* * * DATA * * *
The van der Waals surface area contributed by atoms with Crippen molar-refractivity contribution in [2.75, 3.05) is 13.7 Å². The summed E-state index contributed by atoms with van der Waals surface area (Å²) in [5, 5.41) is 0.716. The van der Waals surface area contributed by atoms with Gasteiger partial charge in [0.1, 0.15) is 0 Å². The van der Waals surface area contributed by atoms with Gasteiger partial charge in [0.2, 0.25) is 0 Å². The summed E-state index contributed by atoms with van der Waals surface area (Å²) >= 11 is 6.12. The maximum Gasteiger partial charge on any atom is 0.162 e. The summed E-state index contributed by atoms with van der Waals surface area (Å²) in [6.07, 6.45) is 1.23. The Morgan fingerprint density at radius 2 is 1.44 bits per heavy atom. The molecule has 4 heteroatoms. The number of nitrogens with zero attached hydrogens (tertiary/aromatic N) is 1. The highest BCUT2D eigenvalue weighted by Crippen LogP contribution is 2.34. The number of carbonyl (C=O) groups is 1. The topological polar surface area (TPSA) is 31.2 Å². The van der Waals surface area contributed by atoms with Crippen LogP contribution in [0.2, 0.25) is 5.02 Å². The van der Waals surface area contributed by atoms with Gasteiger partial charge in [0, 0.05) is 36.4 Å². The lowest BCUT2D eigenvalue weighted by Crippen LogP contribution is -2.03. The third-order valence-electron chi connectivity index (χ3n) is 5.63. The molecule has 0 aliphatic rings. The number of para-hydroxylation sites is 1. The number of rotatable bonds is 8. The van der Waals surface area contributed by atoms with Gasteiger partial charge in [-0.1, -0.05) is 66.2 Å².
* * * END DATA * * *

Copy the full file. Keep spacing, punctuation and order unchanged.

The van der Waals surface area contributed by atoms with Crippen molar-refractivity contribution in [2.75, 3.05) is 13.7 Å². The summed E-state index contributed by atoms with van der Waals surface area (Å²) in [5, 5.41) is 0.716. The van der Waals surface area contributed by atoms with Gasteiger partial charge in [0.1, 0.15) is 0 Å². The van der Waals surface area contributed by atoms with Gasteiger partial charge in [0.2, 0.25) is 0 Å². The summed E-state index contributed by atoms with van der Waals surface area (Å²) >= 11 is 6.12. The maximum Gasteiger partial charge on any atom is 0.162 e. The summed E-state index contributed by atoms with van der Waals surface area (Å²) in [6.07, 6.45) is 1.23. The Morgan fingerprint density at radius 2 is 1.44 bits per heavy atom. The molecule has 4 heteroatoms. The number of nitrogens with zero attached hydrogens (tertiary/aromatic N) is 1. The highest BCUT2D eigenvalue weighted by Crippen LogP contribution is 2.34. The number of carbonyl (C=O) groups is 1. The topological polar surface area (TPSA) is 31.2 Å². The van der Waals surface area contributed by atoms with Crippen LogP contribution in [0.2, 0.25) is 5.02 Å². The van der Waals surface area contributed by atoms with Gasteiger partial charge in [0, 0.05) is 36.4 Å². The lowest BCUT2D eigenvalue weighted by Crippen LogP contribution is -2.03. The third-order valence-electron chi connectivity index (χ3n) is 5.63. The molecule has 0 aliphatic rings. The number of para-hydroxylation sites is 1. The number of rotatable bonds is 8. The van der Waals surface area contributed by atoms with Gasteiger partial charge in [-0.1, -0.05) is 66.2 Å².